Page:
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Home Economists
Heard On Radio

 

Lincoln, Me. (DG)---

When network radio began in 1926, the main focus was the evening hours.  Of course, this was the time the whole family was home.  While the evening was filled with entertainment, the daytime was another matter.  With the exception of a handful of programs, the networks didn't worry too much with the daytime.  That time was filled with programs from the local stations.  As each year passed, there were more network daytime programs on the air.  With the exception of an occasional musical or variety program, the dominant daytime radio programs of the early years consisted of cooking and household hints.  Of these programs, we're going to look at 4 ladies of fact and fiction who hosted this type of program.  They are Winifred S. Carter, Mary Ellis Ames, Frances Lee Barton, and of course, the first lady of cooking, Betty Crocker.  What set them apart from the other cooking show hostesses concerned a second job they all had.  These 4 ladies were also home economics advisors for different companies in magazines.

During the 1920's and 1930's, Winifred Carter was the advisor for Procter & Gamble.  In the magazine ads, she gave advice and recommendations for products like Chipso, PandG The White Naphtha Soap, and the product she was most famous for, Crisco.  Just for the asking, Ms. Carter sent information on how the housewife could do more with the 3 mentioned products.

During the 1930-1931 radio season, Ms. Carter hosted COOKING TRAVELOGUE. Although this program was on the air briefly (I don't have the exact dates when the program began and ended), it had the rare distinction on airing on all 3 national networks that were in business at the time.  It was on the air on Monday at 10:45 AM for NBC's Blue Network; Friday at 11:15 AM for Columbia; and Saturday at 10:30 AM for NBC's Red Network.

Crisco With Winifred S. CarterOn the program, Ms. Carter offered cooking hints that most likely required the services of Crisco.  (I suppose you could bake a pie with Chipso and PandG, but I wouldn't recommend it!).

When the program went off the air, Ms. Carter continued her advisor role by creating new recipes in Crisco magazine ads during the early and mid 1930's.  She was also featured in a 1935 Crisco contest where she asked the readers to create a name for a "New Crisco Pie" creation.  The winning entry received the grand prize of $1000 (which was a lot of money back then).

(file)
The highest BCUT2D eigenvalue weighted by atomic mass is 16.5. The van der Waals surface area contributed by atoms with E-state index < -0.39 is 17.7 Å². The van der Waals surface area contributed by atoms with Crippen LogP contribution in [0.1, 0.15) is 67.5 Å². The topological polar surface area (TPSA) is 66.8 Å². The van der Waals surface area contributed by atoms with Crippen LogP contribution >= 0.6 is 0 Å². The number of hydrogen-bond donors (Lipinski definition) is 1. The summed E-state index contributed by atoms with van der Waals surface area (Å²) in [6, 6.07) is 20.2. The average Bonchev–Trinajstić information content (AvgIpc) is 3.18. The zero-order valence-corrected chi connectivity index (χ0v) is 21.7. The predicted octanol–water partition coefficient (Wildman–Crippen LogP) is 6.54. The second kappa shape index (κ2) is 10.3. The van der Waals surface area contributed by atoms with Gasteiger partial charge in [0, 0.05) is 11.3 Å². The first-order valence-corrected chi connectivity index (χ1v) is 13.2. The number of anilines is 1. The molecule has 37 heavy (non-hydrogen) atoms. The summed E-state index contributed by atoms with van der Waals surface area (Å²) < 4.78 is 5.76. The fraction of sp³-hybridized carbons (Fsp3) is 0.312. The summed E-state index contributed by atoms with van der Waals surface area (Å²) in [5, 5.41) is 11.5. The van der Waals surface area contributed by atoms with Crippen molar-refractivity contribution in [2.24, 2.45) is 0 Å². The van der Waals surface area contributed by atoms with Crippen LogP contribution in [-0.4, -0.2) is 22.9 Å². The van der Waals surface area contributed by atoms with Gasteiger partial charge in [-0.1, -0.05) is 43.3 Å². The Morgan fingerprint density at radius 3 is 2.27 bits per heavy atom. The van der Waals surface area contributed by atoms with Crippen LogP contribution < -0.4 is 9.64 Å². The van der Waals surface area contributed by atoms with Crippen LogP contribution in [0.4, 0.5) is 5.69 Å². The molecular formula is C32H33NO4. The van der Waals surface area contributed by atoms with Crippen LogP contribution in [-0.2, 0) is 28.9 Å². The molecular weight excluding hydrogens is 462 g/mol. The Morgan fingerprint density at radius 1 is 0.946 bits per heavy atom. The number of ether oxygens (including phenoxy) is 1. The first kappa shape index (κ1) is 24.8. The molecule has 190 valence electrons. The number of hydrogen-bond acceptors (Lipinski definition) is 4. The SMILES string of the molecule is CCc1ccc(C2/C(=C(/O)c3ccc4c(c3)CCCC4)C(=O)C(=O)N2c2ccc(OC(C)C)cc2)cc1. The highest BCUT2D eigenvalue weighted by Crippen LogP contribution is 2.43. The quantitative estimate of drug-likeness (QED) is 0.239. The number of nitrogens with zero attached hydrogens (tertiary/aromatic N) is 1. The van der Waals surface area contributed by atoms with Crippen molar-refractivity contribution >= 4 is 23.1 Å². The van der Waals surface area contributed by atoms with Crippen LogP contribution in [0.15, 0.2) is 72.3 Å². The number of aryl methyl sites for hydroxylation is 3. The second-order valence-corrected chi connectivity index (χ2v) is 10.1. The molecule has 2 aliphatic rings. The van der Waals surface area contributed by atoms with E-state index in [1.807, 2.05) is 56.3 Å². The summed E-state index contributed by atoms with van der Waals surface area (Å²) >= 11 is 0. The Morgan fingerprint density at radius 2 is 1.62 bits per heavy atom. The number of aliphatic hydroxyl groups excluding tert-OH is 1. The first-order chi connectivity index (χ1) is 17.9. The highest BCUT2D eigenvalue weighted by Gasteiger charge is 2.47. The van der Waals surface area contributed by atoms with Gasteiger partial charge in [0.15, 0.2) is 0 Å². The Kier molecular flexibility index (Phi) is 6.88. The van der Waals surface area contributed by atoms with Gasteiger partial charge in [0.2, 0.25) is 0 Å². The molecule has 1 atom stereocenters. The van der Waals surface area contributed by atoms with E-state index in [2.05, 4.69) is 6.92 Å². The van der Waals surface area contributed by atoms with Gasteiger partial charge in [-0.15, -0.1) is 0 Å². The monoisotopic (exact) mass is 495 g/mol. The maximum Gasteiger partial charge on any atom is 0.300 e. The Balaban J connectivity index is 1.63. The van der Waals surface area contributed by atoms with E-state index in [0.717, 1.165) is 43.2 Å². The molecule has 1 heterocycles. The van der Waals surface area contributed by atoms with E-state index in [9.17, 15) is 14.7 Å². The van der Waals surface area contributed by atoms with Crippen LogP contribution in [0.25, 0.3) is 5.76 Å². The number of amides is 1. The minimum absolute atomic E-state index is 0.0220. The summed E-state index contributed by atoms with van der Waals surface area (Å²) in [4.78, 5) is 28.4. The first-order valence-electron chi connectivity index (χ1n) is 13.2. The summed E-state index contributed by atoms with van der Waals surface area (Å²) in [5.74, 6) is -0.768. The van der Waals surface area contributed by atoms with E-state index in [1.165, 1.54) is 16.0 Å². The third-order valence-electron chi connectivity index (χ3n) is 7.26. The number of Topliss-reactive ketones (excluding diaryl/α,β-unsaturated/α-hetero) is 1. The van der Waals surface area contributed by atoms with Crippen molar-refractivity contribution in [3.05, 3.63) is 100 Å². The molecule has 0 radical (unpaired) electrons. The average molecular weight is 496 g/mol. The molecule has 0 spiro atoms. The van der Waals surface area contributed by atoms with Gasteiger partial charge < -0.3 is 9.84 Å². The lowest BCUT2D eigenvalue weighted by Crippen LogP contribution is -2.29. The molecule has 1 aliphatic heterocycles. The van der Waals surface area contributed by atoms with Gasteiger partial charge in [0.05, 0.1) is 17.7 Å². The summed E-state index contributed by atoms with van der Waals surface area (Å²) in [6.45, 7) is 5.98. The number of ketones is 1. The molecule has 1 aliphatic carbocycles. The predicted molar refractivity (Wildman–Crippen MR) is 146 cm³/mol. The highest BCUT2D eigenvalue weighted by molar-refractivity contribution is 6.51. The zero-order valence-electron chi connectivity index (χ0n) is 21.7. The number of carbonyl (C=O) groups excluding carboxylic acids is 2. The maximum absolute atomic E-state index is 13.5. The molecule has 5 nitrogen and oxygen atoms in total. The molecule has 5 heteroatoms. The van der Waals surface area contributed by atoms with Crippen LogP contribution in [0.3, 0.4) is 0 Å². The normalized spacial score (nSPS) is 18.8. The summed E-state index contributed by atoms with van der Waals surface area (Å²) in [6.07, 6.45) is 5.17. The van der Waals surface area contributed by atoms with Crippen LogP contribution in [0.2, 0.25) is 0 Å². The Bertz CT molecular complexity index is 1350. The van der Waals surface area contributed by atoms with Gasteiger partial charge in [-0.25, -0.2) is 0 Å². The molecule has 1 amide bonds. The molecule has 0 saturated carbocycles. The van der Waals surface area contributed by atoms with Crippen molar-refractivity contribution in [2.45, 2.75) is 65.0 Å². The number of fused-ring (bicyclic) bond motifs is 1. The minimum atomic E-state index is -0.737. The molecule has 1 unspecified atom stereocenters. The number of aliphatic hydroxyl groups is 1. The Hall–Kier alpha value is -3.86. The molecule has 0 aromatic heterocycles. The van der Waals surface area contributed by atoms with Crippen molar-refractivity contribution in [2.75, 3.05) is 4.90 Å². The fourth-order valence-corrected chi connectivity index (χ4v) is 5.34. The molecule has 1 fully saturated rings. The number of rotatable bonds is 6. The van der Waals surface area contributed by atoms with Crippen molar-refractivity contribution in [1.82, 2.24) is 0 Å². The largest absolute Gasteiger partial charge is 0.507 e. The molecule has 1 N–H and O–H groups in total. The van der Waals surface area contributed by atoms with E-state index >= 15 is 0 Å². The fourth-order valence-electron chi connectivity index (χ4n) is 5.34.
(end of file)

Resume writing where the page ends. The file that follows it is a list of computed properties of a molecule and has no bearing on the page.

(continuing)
Frances Lee Barton was the advisor for General Foods.  She was featured in magazine ads for Calumet Baking Powder and Swans Down Cake Flour during the 1930's.  Her daytime program was on the air from 1932-1935 on NBC's Red Network.  After the program went off the air, Ms. Barton continued her recommendations and recipes for different General Foods products in magazine ads into the 1950's.

Mary Ellis Ames offered her advising services in behalf of the Pillsbury Flour Mills Company during the early to mid 1930's.  When flour was needed for a recipe (which was often), Ms. Ames highly recommended Pillsbury's Best.  It was the "Balanced Flour" that was perfect for cooking and baking.

On the radio, Ms. Ames hosted COOKING CLOSEUPS on the Columbia Network from 1933-1936.  The program was on the air on various weekday mornings at 11:00 AM.  If that wasn't enough, Ms. Ames also offered recipes on the Pillsbury's Best commercials on TODAY'S CHILDREN over NBC's Blue Network.  To obtain the recipes, the housewives had to send their names and addresses to the Pillsbury Flour Mills Company.      

Gold Medal With Betty CrockerWe conclude this article with the most famous expert on cooking, the one and only Betty CrockerSoundbyte.  Her long running radio program was the first and the last of its kind.  It was the first daytime network cooking program--- and the last network cooking program left on the air 27 years later.  Over that span, many great tasting and inexpensive recipes were offered to the housewives who listened to her.  Of course, these recipes required the services of Gold Medal Flour and other General Mills products.

As you already know, times have changed since radio's golden age ended.  The way people prepare meals have changed drastically.  Betty Crocker adjusted with those changes--- and would once again bring the latest recipes to radio.  In 1999, Betty Crocker was heard on radio once again.  Although the recipes and hints are for the modern lifestyle we have today, the program is basically the same as it was when it aired during radio's golden age.

Cooking during radio's golden age was an impressive achievement.  Although the housewives knew what they were doing in the kitchen, they didn't mind taking advantage of the helpful hints and recipes offered by Winifred Carter, Frances Lee Barton, Mary Ellis Ames, and Betty Crocker on their radio programs.  The results were very satisfying to every family member's taste buds--- and the Tums could be saved for another day!